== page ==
Gregg Cooke, the former regional head of the Environmental Protection Agency, after a workout at the Dallas YMCA. He was named to that federal spot by President Bill Clinton, but retained by President George W. Bush, who opted for continuity (there were some clean air issues pending at the time) over party. Cooke worked in the Texas Attorney General's office before taking that federal post. Since leaving that gig, he'd been a lawyer with Guida, Slavich and Flores, a Dallas firm. He was 51.

Quotes of the Week

From a 1980 tape of Kinky Friedman that turned up this week on the Burnt Orange Report, a Democratic blog in Austin: "Then I come down to Houston, I went to a bowling alley. I couldn't go bowling, there were no bowling balls. The people here throw 'em all in the sea, thought they were nigger eggs... thought they were nigger eggs."

From Democrat Chris Bell, in reaction: "The latest revelations of Kinky’s racist comments are disgusting. He can call it 'satire', but it’s just not funny."

Republican Rick Perry: "You can shade them by calling them politically incorrect if you want, but it's not lost on men and women of color that people make remarks that are clearly racist."

State Rep. Garnet Coleman, D-Houston, reacting: "No excuse can hide the racial insensitivity he has exhibited over the past days, months, and years. His words are no more acceptable today than if they were said ten, twenty or fifty years ago."

Carole Keeton Strayhorn: "The language Kinky Friedman used in 1980 was totally unacceptable then, and is totally unacceptable now. Such language is divisive and hurtful and has no place in any part of our society, regardless of one's race."

From Friedman's campaign: "While Rick Perry was cheerleading in college and Chris Bell was being potty trained, Kinky Friedman was picketing segregated restaurants in Austin to integrate them. Now that Kinky’s in second place and a serious threat to the two-party system, Perry and Chris Bell have paid political assassins digging back 30 years through fictional books, comedy shows and song lyrics, desperately seeking to paint Kinky as a racist... The latest political assassination attempt takes completely out of context a controversial word that Kinky was using in a 1980 stand-up performance to lampoon racists. Kinky was on stage exposing bigotry through comedy and satire. It’s incredulous that the major-party candidates have sunk to this — trying to paint Kinky as a racist when he’s actually doing the opposite..."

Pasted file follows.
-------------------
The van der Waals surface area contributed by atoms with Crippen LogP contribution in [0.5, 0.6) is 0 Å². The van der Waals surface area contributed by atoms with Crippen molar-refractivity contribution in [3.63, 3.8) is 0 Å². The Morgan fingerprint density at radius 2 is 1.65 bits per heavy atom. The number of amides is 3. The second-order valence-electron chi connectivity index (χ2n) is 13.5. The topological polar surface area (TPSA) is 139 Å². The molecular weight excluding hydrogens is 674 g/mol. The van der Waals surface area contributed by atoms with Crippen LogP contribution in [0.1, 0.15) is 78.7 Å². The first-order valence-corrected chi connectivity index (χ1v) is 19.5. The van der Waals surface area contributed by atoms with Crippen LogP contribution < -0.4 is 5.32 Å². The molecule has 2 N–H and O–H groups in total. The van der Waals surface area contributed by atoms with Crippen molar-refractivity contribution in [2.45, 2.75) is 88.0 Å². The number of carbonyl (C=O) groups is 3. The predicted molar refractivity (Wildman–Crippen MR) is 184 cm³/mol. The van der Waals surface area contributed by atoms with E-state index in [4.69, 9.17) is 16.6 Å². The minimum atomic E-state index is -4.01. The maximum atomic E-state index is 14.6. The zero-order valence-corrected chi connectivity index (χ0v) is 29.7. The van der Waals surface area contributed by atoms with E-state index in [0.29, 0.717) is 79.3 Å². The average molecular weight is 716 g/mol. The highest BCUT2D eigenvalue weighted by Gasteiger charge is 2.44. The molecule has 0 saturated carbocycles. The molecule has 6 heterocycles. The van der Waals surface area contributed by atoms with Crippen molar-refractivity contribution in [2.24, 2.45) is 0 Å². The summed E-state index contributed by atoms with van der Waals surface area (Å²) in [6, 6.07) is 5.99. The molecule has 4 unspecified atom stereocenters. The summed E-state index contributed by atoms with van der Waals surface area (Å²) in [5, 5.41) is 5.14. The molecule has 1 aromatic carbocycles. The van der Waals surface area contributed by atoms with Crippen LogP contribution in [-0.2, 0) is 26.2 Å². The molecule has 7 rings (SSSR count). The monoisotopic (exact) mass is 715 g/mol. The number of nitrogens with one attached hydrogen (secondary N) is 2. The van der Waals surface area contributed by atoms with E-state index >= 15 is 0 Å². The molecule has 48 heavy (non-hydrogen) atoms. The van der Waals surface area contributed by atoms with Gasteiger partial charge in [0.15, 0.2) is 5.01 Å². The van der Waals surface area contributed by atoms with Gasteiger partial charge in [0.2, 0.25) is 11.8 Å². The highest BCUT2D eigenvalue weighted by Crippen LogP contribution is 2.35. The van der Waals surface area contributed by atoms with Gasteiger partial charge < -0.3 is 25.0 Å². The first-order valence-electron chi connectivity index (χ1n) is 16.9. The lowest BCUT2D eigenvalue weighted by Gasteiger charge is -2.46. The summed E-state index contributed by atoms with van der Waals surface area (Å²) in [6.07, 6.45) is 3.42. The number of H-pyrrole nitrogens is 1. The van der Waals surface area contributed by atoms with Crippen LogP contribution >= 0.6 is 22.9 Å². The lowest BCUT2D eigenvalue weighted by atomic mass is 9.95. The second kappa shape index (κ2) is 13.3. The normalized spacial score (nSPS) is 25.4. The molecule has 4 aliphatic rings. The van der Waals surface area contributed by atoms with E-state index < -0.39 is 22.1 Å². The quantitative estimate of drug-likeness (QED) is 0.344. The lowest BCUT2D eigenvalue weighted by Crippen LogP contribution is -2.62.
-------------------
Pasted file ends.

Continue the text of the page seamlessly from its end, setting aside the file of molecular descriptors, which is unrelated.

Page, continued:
Lois Lerner, the director for exempt organizations at the IRS, quoted in The New York Times about churches and politics: "We became concerned in the 2004 election cycle that we were seeing more political activity among charities, including churches. In fact, of the organizations we looked at, we saw a very high percentage of some improper political activity, and that is really why we have ramped up the program in 2006."

Jimmy Gaines, president of the Texas Landowners Council, talking to The Dallas Morning News after courts ordered an Ellis County man to keep quiet to avoid scaring deer being hunted on the property next door: "This case concerns me. Cows make noise, donkeys make noise — there are noises with agriculture such as plows and other equipment. This jury may be abusing this guy."


Texas Weekly: Volume 23, Issue 14, 25 September 2006. Ross Ramsey, Editor. Copyright 2006 by Printing Production Systems, Inc. All Rights Reserved. Reproduction in whole or in part without written permission from the publisher is prohibited. One-year online subscription: $250. For information about your subscription, call (512) 302-5703 or email biz@texasweekly.com. For news, email ramsey@texasweekly.com, or call (512) 288-6598.